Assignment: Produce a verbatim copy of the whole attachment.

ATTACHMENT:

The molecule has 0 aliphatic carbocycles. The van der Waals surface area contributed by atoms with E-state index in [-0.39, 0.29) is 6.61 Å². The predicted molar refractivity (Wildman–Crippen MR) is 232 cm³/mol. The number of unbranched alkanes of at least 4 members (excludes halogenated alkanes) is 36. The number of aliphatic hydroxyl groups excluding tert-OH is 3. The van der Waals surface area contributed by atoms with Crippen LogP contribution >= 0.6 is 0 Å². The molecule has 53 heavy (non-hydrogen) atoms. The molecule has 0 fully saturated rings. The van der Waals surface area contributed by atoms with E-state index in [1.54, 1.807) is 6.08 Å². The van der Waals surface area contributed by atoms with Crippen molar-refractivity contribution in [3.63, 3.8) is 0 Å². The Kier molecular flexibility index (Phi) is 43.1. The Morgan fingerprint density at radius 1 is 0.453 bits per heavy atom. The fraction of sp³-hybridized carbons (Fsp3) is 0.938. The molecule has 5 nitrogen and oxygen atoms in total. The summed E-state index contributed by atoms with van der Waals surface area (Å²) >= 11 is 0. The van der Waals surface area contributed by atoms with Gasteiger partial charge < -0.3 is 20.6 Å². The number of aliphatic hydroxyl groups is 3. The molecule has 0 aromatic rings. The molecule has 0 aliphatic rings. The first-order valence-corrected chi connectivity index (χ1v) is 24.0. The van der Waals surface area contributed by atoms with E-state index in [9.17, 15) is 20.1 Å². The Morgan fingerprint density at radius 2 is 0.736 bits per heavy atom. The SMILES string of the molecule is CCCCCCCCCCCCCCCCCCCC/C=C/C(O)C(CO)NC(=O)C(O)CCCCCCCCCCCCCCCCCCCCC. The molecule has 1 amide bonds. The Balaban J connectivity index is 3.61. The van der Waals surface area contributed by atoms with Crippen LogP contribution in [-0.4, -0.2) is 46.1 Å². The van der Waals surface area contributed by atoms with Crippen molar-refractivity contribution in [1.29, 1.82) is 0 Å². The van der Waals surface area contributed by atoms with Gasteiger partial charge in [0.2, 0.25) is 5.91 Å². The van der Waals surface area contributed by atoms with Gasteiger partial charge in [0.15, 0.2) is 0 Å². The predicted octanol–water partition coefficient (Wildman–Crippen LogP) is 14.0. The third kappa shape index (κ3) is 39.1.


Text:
The molecule has 0 aliphatic carbocycles. The van der Waals surface area contributed by atoms with E-state index in [-0.39, 0.29) is 6.61 Å². The predicted molar refractivity (Wildman–Crippen MR) is 232 cm³/mol. The number of unbranched alkanes of at least 4 members (excludes halogenated alkanes) is 36. The number of aliphatic hydroxyl groups excluding tert-OH is 3. The van der Waals surface area contributed by atoms with Crippen LogP contribution >= 0.6 is 0 Å². The molecule has 53 heavy (non-hydrogen) atoms. The molecule has 0 fully saturated rings. The van der Waals surface area contributed by atoms with E-state index in [1.54, 1.807) is 6.08 Å². The van der Waals surface area contributed by atoms with Crippen molar-refractivity contribution in [3.63, 3.8) is 0 Å². The Kier molecular flexibility index (Phi) is 43.1. The Morgan fingerprint density at radius 1 is 0.453 bits per heavy atom. The fraction of sp³-hybridized carbons (Fsp3) is 0.938. The molecule has 5 nitrogen and oxygen atoms in total. The summed E-state index contributed by atoms with van der Waals surface area (Å²) >= 11 is 0. The van der Waals surface area contributed by atoms with Gasteiger partial charge < -0.3 is 20.6 Å². The number of aliphatic hydroxyl groups is 3. The molecule has 0 aromatic rings. The molecule has 0 aliphatic rings. The first-order valence-corrected chi connectivity index (χ1v) is 24.0. The van der Waals surface area contributed by atoms with E-state index in [9.17, 15) is 20.1 Å². The Morgan fingerprint density at radius 2 is 0.736 bits per heavy atom. The SMILES string of the molecule is CCCCCCCCCCCCCCCCCCCC/C=C/C(O)C(CO)NC(=O)C(O)CCCCCCCCCCCCCCCCCCCCC. The molecule has 1 amide bonds. The Balaban J connectivity index is 3.61. The van der Waals surface area contributed by atoms with Crippen LogP contribution in [-0.4, -0.2) is 46.1 Å². The van der Waals surface area contributed by atoms with Crippen molar-refractivity contribution in [1.29, 1.82) is 0 Å². The van der Waals surface area contributed by atoms with Gasteiger partial charge in [0.2, 0.25) is 5.91 Å². The van der Waals surface area contributed by atoms with Gasteiger partial charge in [0.15, 0.2) is 0 Å². The predicted octanol–water partition coefficient (Wildman–Crippen LogP) is 14.0. The third kappa shape index (κ3) is 39.1.